As a result of what happened during the passage of the Contracts of Employment Act, 1963, I think that I may hope for support on both sides of the House for one or two points. First, on both sides of the Committee it was agreed that there was a need for better labour relations in Britain. No one quarrelled about that. This Bill will try to promote better industrial relations. Then, why oppose the Second Reading?

Both sides of the Committee also agreed that in an age when modernisation and automation were advancing more and more rapidly throughout our industrial life there was a possibility that in this period of revolutionary change more people might be flung out of work and that that would react against the idea of better industrial relations. Both sides of the Committee agreed that we must ensure that if men suffered because of industrial progress, they ought not to be penalised at a time when greater wealth was being created. Nobody opposed that idea on the Committee, and I hope that no one will oppose it today. I hope that, because they still support those two ideas, hon. Members will give the Bill a Second Reading.

We have been asked this morning whether we can afford to do what the Bill seeks to do. I have instanced the Daily Express and other newspapers in proving that we are racing ahead to greater and greater peaks of prosperity. I should like to remind right hon. and hon. Members opposite that in 1952 Britain's gross national product was £18,000 million, a tremendous sum. It is expressed in all sorts of ways in our method of living. Since 1952, the gross national product has increased steadily every year, and in 1962 it reached £24,000 million. That is vast wealth, and it is ours. According to the Prime Minister, it will increase still further.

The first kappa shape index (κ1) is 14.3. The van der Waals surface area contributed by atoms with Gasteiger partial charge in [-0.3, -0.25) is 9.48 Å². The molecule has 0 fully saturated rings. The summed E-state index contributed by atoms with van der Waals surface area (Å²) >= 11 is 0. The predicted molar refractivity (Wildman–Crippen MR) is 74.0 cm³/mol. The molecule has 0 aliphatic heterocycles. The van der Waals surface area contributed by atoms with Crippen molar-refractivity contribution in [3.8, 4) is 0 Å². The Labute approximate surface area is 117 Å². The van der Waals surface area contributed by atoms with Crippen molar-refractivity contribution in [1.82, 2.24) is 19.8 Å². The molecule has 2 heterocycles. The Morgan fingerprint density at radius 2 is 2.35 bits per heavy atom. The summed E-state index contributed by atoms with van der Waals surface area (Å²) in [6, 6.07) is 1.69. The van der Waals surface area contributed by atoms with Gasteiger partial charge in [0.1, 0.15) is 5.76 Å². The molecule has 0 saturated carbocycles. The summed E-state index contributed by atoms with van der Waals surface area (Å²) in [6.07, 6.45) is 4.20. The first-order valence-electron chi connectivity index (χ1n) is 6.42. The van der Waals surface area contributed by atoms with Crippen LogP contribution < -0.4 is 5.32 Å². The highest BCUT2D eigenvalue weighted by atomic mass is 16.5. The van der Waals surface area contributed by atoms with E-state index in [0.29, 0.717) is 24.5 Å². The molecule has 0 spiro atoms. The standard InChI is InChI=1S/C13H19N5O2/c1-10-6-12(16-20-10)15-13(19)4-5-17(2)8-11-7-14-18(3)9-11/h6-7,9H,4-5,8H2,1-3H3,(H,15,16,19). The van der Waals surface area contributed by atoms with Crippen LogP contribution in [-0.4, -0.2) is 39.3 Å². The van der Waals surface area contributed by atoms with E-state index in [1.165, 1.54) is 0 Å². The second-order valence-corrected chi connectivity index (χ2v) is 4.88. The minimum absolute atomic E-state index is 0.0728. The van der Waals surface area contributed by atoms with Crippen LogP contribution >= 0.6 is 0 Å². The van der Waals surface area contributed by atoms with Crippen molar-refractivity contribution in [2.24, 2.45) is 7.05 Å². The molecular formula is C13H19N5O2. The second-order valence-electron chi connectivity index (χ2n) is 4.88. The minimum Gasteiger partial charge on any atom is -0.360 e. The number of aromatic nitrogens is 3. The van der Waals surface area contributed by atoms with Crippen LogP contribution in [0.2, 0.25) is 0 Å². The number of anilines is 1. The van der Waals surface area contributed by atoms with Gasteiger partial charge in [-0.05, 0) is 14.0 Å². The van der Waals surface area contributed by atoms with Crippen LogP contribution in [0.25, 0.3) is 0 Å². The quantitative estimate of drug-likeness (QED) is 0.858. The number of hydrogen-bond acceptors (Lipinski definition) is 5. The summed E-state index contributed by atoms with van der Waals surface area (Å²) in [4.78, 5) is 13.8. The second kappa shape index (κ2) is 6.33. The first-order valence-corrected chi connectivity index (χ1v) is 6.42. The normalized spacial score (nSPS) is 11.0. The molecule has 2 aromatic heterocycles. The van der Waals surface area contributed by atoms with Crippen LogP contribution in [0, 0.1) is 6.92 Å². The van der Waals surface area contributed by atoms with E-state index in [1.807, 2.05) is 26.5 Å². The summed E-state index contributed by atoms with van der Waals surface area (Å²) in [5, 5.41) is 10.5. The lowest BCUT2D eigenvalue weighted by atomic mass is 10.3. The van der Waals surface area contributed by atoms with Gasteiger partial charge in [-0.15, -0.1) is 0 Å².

Are we going to adopt a niggardly attitude towards the men who are the fundamental props in building that vast increase in wealth? I hope that we shall not behave in a mean fashion towards them, and that when the time for decision comes today the House will give this very welcome Bill a Second Reading. It deals with a very big problem and seeks to remedy it along lines which are being employed in other industries and professions. If we can do it for some, we ought to be able to do it for all.

I plead for a Second Reading for the Bill. If it has faults and deficiencies, then let us settle down in our wisdom, in Committee, to try to remedy the faults and strengthen the Bill. I ask the House to give us a chance of taking the second step by supporting the first step today and giving the Bill a Second Reading.

12.45 p.m.

Mr. John H. Osborn (Sheffield, Hallam)